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Jeremy Denk to Celebrate Album Release at Poisson Rouge: "Splendid Pianist" (NY Mag), "Irresistible" Program (New Yorker)

Jeremy Denk: "Ligeti/Beethoven" [cover]

To mark the release of his Nonesuch label debut, pianist Jeremy Denk makes his first appearance at (Le) Poisson Rouge, taking over New York City’s musical hotspot for a one-night-only Ligeti/Beethoven celebration tonight at 7:30 PM. The concert program comprises Book 1 of Ligeti’s Piano Études and Beethoven’s Sonata No. 32 in C Minor, Op. 111. (The new album adds selections from Ligeti’s Piano Études, Book 2). Tonight's concert is a Critics' Pick in Time Out New York and in New York magazine, which calls him "splendid." The New Yorker calls the Ligeti/Beethoven program "irresistible." New York NPR member station WNYC has selected the concert for today's Gig Alert citing "his vibrant playing" and the "eclectic, audacious repertoire," as heard on the new album.

On Saturday, Denk gave what the Washington Post's classical music critic Anne Midgette describes as a "charming, easy performance" at the Sixth and I Historic Synagogue in Washington, DC. The program offered a preview of tonight's concert, including both the Beethoven and Book 1 of Ligeti's Études.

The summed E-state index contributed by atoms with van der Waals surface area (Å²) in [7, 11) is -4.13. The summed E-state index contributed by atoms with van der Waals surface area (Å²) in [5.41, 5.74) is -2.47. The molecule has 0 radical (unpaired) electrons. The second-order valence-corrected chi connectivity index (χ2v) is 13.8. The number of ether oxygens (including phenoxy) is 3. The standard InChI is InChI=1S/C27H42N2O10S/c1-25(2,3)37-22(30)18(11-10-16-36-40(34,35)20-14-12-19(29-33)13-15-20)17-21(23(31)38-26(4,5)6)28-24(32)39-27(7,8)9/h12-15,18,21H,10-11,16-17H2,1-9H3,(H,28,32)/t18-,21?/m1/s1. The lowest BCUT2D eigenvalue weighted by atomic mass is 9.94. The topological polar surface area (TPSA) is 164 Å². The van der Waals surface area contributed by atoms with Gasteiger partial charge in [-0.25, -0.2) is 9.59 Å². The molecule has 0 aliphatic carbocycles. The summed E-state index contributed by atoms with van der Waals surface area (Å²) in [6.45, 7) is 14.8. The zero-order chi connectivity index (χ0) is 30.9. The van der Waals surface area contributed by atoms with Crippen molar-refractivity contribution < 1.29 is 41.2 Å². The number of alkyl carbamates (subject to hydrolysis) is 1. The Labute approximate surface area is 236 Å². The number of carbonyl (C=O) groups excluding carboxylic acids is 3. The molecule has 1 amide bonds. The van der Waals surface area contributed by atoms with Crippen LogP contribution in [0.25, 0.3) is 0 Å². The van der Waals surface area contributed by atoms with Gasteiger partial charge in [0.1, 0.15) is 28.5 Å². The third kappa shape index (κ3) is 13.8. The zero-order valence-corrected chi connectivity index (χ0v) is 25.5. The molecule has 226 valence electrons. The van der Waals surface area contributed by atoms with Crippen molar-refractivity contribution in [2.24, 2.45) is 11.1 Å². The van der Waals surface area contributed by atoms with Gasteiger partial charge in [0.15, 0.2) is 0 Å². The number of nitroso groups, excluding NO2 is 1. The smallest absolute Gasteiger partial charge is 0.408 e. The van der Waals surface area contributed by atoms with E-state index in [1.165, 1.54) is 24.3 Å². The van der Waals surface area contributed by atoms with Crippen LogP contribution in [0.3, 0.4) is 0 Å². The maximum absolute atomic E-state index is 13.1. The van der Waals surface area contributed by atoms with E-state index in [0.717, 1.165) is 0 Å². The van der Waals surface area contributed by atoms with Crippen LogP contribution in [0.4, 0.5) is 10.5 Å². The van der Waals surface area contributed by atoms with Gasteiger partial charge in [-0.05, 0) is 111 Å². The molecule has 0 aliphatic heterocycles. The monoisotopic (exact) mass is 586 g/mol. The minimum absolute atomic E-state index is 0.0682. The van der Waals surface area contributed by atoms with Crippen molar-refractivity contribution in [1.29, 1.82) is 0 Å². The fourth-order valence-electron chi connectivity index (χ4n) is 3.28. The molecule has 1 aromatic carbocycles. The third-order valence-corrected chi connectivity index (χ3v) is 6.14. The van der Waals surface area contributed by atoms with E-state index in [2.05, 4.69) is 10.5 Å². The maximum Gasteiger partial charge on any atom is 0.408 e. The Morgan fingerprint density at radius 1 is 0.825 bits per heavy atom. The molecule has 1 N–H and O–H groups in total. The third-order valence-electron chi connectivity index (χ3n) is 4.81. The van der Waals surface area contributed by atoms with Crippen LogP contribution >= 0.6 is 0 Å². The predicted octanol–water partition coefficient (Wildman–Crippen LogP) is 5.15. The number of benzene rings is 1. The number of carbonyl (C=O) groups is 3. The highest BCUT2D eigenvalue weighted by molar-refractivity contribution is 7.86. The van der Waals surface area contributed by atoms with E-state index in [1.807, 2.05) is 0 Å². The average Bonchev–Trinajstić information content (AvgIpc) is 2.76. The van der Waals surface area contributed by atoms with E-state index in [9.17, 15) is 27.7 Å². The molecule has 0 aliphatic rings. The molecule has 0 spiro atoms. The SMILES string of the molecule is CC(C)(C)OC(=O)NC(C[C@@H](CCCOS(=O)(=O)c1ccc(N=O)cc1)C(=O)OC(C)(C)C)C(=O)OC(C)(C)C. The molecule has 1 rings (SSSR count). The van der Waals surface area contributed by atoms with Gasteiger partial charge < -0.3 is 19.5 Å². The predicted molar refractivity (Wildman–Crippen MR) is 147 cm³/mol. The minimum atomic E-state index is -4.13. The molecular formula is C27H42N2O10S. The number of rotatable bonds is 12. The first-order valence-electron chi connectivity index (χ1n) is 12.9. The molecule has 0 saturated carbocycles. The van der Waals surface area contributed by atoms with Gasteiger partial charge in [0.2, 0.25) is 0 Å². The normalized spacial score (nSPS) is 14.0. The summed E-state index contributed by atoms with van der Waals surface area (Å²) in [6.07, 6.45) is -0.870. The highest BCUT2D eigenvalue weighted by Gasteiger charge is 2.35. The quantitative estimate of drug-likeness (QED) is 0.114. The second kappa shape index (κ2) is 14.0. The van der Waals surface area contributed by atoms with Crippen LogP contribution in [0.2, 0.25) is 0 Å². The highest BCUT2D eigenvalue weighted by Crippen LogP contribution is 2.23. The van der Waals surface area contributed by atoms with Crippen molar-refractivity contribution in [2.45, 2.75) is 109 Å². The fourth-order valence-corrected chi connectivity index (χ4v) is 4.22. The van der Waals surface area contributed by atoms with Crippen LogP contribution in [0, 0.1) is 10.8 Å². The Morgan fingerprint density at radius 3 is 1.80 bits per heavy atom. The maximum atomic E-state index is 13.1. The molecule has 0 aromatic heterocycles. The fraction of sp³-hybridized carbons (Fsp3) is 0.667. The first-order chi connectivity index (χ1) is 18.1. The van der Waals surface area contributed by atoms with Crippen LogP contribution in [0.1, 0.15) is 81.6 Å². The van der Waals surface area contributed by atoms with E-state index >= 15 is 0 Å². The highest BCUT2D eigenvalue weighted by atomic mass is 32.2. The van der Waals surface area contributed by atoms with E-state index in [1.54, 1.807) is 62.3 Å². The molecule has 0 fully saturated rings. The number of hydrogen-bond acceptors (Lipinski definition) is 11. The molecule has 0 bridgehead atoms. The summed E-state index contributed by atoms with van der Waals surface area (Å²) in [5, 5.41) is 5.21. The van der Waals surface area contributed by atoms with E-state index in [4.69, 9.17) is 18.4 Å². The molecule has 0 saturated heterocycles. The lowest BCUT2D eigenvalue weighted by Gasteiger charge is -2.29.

"Denk has a way of explicating complicated music by playing it so that it seems self-evident and absolutely graspable—a considerable gift," writes Midgette in her concert review. "In his hands, these etudes became lovely pieces, intensity alternating with languid grace (like the fifths of the second etude, gently swaying like underwater plants)."


Jeremy Denk, a noted writer, both on his blog, Think Denk, and in such publications as The New Yorker and the New York Times Book Review, has written an essay for Newsweek magazine. In the essay, also published on The Daily Beast, Denk reflects on the challenges of having pursued a double degree in chemistry and piano at Oberlin and how liberating it was, ultimately, to dedicate himself to a career in music rather than science.

"In music, of course, you can play wrong notes, make bad phrasing decisions, but sometimes the wrongest note played with conviction is better than the right one, and there are an infinite number of right answers, some way off in the distance," Denk concludes. "I knew I wouldn’t cure cancer or anything, but I might discover some beautiful way of playing something that no one else had found."

Read the essay at


You can read Denk's complete Ligeti/Beethoven liner note in the Nonesuch Journal here. To pick up a copy of Ligeti/Beethoven, head to the Nonesuch Store, where CD orders include instant downloads of the complete album at checkout; MP3s and FLAC lossless files are also available to purchase there.


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